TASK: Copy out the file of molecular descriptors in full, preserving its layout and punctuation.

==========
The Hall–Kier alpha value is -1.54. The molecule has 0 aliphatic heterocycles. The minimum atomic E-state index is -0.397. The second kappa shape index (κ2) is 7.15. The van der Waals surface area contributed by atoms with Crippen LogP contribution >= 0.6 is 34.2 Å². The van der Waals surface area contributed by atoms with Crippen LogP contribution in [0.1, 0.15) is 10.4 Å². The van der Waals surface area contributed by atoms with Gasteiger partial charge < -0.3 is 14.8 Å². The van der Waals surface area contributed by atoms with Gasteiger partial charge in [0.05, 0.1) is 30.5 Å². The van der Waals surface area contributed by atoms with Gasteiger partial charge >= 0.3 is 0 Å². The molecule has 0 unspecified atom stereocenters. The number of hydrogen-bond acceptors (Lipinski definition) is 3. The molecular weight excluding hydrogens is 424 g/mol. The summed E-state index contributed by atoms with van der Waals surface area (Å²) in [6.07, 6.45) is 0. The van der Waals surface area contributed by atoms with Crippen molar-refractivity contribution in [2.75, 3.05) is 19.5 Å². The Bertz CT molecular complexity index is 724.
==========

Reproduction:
The Hall–Kier alpha value is -1.54. The molecule has 0 aliphatic heterocycles. The minimum atomic E-state index is -0.397. The second kappa shape index (κ2) is 7.15. The van der Waals surface area contributed by atoms with Crippen LogP contribution >= 0.6 is 34.2 Å². The van der Waals surface area contributed by atoms with Crippen LogP contribution in [0.1, 0.15) is 10.4 Å². The van der Waals surface area contributed by atoms with Gasteiger partial charge < -0.3 is 14.8 Å². The van der Waals surface area contributed by atoms with Gasteiger partial charge in [0.05, 0.1) is 30.5 Å². The van der Waals surface area contributed by atoms with Gasteiger partial charge >= 0.3 is 0 Å². The molecule has 0 unspecified atom stereocenters. The number of hydrogen-bond acceptors (Lipinski definition) is 3. The molecular weight excluding hydrogens is 424 g/mol. The summed E-state index contributed by atoms with van der Waals surface area (Å²) in [6.07, 6.45) is 0. The van der Waals surface area contributed by atoms with Crippen molar-refractivity contribution in [2.75, 3.05) is 19.5 Å². The Bertz CT molecular complexity index is 724.